When it comes to loyalty vs. trust, you might think the difference doesn’t matter because brands need both. Not so fast! It’s important to understand what they are, how (and if) you can build both, and why one is more essential than the other when marketing your senior living community.
So let’s dive in, shall we?
Below, we’re going to discuss the following:
- The difference between loyalty and trust
- Which one you need to build first—and why
- How to foster one and reward the other
Loyalty vs. trust—what’s the difference?
Loyalty means a strong feeling of support or allegiance. Trust, on the other hand, is believing that someone or something (like a business) is reliable and honest.
Which comes first: loyalty or trust?
If you want to build meaningful loyalty, you need to work on building trust first.
What do we mean by “meaningful” loyalty? Let’s illustrate this through an example. In the HBO series The Sopranos, our main character—Tony Soprano—is a mafia boss. He has a loyal team, but much of that loyalty is born out of fear, obligation (because of family ties), or both.
Even though most of Tony’s people are loyal, they don’t trust him—and for good reason. This is the mafia, after all. Wise guys know enough to always be looking over their shoulders. Trust is totally absent. Their “loyalty” to their boss derives from their fear of sleeping with the fishes. (C’mon, we couldn’t resist!)
That’s not the sort of “loyalty” any brand would want—especially senior living communities. Instead, the loyalty you’re trying to achieve is the kind that derives organically from trust.
Build trust first. Loyalty will (eventually) follow.
At its simplest, brand trust is how much confidence prospects and customers have in the business to deliver on its promises. So if you want people to trust your brand, don’t break your promises. (The same holds true in everyday relationships.)
Keep in mind that brand trust is . . .
- Earned over time
- Based on perceptions by prospects, residents, and their families
- What fuels loyalty
Remember, so many little things go into building brand trust.
Consider the following scenarios and how each can help build trust—or break it down:
- Does the senior living sales rep call back with answers to questions as they promised? If yes, great. You’re establishing trust. If not, well—you can fill in the blanks.
- Does the tour deliver what the community’s website promised about the grounds, residences, and food? It seems so simple, but your marketing messages need to be consistent AND true/accurate.
- Do the marketing and sales departments “respect” where prospects say they are in their buying journey? For example, a prospect says they only want email communications, but the minute they submit a website form, someone from the community calls them. This sort of behavior won’t make a prospect trust you.
In the case of senior living communities, trust-building goes WAY beyond marketing.
Before you can expect prospects to trust your community, a culture of trust needs to exist within the community itself. This culture of trust needs to be fostered from the C-suite on down. Employees need to trust management. Residents must trust the staff they regularly interact with, like activities and dining. Prospects need to trust what the marketing and sales teams say on the website, social media, and email.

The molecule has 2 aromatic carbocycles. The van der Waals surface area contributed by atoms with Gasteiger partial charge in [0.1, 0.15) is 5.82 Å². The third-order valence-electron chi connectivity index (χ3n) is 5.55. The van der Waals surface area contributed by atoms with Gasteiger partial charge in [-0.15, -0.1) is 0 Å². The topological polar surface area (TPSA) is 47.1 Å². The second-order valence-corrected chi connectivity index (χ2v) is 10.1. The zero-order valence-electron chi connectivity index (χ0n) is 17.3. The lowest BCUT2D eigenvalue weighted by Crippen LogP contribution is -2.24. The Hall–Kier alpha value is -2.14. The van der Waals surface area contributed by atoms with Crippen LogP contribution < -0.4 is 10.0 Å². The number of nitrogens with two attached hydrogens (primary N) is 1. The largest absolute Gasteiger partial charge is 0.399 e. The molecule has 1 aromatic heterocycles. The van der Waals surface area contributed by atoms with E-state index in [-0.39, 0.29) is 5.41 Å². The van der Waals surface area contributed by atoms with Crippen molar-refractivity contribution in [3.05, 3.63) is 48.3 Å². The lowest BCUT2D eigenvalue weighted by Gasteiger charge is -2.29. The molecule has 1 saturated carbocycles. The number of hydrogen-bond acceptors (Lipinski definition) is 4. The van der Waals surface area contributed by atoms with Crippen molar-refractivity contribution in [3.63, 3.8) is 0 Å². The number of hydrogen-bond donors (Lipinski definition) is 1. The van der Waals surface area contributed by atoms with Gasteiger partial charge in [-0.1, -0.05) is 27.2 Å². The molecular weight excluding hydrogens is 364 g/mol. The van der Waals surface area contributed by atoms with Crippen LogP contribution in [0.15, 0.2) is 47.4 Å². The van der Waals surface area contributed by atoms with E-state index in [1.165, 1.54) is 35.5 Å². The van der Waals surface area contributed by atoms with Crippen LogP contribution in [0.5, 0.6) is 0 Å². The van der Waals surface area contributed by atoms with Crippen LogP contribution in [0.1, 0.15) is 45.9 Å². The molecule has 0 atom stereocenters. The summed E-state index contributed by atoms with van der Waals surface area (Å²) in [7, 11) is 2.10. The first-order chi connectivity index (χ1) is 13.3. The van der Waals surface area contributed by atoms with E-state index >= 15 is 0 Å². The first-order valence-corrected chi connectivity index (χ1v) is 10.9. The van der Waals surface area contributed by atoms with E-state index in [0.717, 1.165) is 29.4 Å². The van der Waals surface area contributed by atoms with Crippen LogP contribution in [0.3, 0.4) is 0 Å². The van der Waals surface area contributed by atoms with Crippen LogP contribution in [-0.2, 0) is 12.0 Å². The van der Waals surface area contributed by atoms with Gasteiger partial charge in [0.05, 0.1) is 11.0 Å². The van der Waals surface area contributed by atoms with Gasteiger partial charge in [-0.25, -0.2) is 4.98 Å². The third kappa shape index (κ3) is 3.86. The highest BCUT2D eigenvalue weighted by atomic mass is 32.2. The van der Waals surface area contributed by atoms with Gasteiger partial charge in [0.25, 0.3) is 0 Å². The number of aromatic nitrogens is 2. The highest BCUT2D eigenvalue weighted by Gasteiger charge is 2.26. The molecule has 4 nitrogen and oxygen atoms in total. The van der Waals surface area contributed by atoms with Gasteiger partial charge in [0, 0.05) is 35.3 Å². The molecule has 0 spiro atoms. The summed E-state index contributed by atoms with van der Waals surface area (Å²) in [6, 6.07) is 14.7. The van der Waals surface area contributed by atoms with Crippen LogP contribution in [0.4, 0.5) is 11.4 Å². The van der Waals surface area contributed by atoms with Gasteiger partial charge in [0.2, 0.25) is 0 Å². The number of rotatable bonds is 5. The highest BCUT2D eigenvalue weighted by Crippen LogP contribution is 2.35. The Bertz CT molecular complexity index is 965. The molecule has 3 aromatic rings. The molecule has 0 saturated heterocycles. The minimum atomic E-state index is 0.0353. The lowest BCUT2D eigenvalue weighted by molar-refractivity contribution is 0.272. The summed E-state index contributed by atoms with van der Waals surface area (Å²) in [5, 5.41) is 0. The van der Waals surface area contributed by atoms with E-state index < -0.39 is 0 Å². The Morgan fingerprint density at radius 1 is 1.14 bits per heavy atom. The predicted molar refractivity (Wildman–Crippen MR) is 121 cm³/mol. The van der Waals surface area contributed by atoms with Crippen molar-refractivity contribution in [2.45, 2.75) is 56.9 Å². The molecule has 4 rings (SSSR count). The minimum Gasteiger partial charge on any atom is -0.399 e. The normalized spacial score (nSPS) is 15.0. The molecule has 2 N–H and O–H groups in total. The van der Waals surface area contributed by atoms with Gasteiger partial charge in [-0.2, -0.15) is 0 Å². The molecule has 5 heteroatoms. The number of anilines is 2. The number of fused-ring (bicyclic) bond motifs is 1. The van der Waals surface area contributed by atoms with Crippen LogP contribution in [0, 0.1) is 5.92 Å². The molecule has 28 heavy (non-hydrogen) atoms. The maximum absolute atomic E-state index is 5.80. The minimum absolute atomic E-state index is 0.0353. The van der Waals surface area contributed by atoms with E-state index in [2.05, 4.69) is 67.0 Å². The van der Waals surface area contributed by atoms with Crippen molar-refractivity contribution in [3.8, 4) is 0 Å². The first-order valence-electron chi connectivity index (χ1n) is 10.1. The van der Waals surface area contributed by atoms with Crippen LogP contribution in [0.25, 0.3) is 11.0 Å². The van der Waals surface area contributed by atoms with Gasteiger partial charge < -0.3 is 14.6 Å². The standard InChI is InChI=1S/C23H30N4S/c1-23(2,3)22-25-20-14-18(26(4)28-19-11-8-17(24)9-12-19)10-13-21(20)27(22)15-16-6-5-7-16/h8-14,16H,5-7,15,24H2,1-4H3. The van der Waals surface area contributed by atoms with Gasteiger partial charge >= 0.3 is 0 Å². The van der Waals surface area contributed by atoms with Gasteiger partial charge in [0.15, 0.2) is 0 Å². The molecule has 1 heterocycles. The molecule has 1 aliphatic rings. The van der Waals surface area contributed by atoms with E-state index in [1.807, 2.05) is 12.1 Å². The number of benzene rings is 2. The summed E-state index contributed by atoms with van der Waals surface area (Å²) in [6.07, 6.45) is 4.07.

And here’s the thing about trust: It can take a long time to build, but an instant to crumble. If a prospect catches you in a lie (whether the “you” is a marketing message, a sales rep, or a staff member in the community), it’s incredibly hard to recover from that.
But if you can build trust with prospects who ultimately become residents, guess what? This earned trust will drive meaningful loyalty.
Not all prospects who trust your community will become residents, however. (And that’s OK.)
You should still work on building trust with all prospects. First, it’s the right thing to do. Second, even if the prospect passes on your community, they could still recommend it to someone else.
This is true for any big purchases in life. For example, you might trust several car makers or appliance brands, but you ultimately have to choose one. Same with senior living communities.
The residents who do trust your community will become loyal to your community—and their family and friends likely will as well.
Remember, it’s impossible to have truly loyal residents without trust. So make sure your community works on building trust first.
Reward residents’ loyalty by developing thoughtful loyalty reward programs.
Loyalty reward programs are popular for many consumer brands, from coffee shops to restaurants. With bigger purchases, like senior living, loyalty reward programs can be trickier. After all, people aren’t buying multiple times and expecting their tenth purchase to be free.
But one type of loyalty reward program that does work well is a “Make Your Friends Your Neighbors” campaign. If the resident refers a friend to your community and the friend moves in, the resident gets a reward (typically in the form of a rent credit).
You and your team can get creative and come up with other loyalty reward programs The key is making the program easy to participate in—and making sure the program has a worthwhile reward.